With 100 percent of polling stations now reporting, the results of the 2023 Czech presidential election are official. Retired NATO general Petr Pavel has defeated opponent Andrej Babiš with 58.32 percent of the vote and will become the Czech Republic’s next president. Pavel will assume office on March 8, replacing outgoing president Miloš Zeman.
Pavel will become just the fourth Czech president in the country’s 30-year history. Past presidents Václav Havel, Václav Klaus, and Miloš Zeman all served the two-term maximum for a total of ten years each. Czech presidential elections are held every five years, with a direct election by the people since 2013.
Support for Pavel was strongest in Prague, where he received a decisive 76 percent of the vote. Pavel also won the Czech Republic’s Central Bohemia, Karlovy Vary, Liberec, Pilsen, Pardubice, Vysočina, Zlín, South Bohemia, Hradec Králové, Olomouc and South Moravia regions.
Babiš, who received 41.67 percent of the vote overall, was the favored candidate in the Czech Republic’s Karlovy Vary, Ústí, and Moravian-Silesian regions, though he did not receive more the 55 percent of the vote in any of these regions.
A retired army general, Pavel served as the Chief of the General Staff of the Czech Army from 2012 to 2015, and the Chair of the NATO Military Committee from 2015 to 2018.
The president-elect became a lecturer and consultant after retiring from the army in 2018, and launched the Spolu silnější (Stronger Together) initiative in 2020 to aid volunteers in the early days of the pandemic and help prepare the country for future crises.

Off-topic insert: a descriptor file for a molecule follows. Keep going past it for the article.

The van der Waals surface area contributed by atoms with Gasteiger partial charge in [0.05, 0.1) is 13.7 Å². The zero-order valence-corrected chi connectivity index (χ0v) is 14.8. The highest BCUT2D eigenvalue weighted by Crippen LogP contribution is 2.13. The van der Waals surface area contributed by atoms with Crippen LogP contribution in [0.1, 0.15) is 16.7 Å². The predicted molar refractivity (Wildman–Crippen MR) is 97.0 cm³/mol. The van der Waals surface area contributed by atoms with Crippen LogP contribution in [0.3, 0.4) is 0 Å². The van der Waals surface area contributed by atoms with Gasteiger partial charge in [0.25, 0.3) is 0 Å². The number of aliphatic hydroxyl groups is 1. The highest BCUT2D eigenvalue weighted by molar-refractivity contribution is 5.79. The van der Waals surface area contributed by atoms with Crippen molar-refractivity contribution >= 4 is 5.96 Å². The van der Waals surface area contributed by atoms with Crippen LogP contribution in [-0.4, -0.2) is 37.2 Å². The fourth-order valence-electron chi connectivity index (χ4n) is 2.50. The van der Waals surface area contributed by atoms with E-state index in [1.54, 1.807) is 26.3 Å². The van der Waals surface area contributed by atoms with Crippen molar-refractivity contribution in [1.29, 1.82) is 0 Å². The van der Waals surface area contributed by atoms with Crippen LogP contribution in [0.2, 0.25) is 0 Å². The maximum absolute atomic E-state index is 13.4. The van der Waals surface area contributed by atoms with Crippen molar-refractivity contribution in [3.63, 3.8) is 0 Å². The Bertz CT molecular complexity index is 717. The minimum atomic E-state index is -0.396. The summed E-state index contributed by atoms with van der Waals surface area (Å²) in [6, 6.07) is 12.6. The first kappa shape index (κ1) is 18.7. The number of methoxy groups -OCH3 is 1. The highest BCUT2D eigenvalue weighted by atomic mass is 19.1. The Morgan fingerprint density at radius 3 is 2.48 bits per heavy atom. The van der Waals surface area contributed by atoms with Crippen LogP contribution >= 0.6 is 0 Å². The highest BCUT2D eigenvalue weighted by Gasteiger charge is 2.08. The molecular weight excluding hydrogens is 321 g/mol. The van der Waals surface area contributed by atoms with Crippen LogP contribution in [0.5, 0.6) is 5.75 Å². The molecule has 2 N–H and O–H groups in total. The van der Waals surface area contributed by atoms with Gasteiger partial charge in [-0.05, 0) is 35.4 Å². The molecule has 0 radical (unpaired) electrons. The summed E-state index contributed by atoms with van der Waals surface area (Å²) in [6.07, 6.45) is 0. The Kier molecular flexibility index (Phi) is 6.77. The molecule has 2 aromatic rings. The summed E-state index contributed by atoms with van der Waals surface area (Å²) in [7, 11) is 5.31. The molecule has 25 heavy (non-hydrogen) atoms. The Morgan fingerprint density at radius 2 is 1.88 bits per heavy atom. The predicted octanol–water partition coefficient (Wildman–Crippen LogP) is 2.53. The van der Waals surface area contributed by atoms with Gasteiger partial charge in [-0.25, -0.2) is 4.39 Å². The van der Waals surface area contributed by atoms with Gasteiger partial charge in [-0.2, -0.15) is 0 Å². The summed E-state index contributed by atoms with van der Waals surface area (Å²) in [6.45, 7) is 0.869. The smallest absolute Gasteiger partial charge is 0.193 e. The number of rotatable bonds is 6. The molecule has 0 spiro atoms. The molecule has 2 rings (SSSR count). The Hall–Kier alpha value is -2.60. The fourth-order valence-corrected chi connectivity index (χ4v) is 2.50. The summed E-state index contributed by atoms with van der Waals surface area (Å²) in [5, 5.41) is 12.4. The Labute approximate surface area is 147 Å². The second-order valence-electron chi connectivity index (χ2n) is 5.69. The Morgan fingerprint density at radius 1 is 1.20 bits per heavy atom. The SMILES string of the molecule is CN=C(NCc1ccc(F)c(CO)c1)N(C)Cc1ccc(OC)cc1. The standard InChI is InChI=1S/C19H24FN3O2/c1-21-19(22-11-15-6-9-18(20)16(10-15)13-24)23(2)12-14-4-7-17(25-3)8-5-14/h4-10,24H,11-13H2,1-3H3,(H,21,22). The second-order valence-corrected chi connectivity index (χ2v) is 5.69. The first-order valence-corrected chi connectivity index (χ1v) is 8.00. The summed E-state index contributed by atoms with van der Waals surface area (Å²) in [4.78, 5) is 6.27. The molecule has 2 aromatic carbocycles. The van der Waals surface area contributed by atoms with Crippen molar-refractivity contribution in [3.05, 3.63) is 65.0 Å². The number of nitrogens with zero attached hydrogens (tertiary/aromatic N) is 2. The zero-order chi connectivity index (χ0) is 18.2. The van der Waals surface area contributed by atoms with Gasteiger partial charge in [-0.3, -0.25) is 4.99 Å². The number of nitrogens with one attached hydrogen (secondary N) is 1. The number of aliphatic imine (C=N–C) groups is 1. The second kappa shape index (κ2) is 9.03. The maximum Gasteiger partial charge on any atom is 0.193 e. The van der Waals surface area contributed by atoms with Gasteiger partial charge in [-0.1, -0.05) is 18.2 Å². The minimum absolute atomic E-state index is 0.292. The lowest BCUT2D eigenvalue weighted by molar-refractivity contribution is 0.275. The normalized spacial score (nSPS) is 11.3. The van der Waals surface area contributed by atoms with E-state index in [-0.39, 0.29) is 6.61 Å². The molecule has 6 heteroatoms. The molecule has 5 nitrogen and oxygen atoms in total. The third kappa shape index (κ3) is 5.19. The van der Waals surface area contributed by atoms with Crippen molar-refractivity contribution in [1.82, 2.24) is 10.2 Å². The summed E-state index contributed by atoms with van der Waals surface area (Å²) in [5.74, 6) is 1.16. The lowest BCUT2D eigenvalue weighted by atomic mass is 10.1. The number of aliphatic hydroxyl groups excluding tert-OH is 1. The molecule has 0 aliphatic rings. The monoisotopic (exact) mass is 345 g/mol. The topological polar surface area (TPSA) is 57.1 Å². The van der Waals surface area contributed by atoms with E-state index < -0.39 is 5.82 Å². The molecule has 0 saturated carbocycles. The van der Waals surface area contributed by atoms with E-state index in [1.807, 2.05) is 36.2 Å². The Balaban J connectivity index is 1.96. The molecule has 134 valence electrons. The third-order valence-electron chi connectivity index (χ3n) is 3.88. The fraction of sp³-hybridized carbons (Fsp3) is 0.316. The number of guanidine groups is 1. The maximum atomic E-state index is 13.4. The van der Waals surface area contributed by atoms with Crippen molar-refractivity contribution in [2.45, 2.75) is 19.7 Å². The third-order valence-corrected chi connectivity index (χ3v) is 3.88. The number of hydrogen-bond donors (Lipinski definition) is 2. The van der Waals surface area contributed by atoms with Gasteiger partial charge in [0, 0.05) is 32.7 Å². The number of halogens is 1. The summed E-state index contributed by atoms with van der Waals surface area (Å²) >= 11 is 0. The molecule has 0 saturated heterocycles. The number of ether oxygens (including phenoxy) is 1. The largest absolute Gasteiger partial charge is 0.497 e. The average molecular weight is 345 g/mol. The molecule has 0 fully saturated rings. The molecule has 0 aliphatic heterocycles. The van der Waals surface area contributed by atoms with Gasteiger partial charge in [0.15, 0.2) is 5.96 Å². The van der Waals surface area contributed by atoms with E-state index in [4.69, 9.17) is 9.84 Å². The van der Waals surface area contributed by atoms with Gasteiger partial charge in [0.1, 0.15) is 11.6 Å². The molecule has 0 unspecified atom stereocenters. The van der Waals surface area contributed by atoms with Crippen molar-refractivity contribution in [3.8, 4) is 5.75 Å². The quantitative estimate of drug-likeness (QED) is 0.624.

Pavel voted in the country’s two-day runoff election yesterday. After polls closed at 2:00 p.m. this afternoon, he went to Forum Karlín in Prague 8 with his wife to watch the results come in and celebrate a potential victory.
“I slept well. In the morning we enjoyed some quiet time with our son, then we got ready and headed here. I feel very well,” he told reporters upon his arrival.
During the first round of the Czech Republic’s presidential election two weeks ago, Pavel led a field of ten candidates with 35.4 percent of the vote, just slightly ahead of Babiš with 35 percent.
The two leading candidates advanced to this weekend’s runoff, with the numbers suggesting that among the 30 percent of Czechs who voted for other candidates, Pavel gained the vast majority of support. Russia’s invasion of Ukraine has been a hot-button topic in this year’s election, with opponent Andrej Babiš claiming that the former NATO general could lead the country into a war with Russia.
Following the pair’s debate earlier this week, Babiš walked back statements about not defending Poland in the event of a hypothetical Russian invasion. Media reminded the former Prime Minister about the Czech Republic’s obligations as a member of NATO, something that Pavel is well-acquainted with.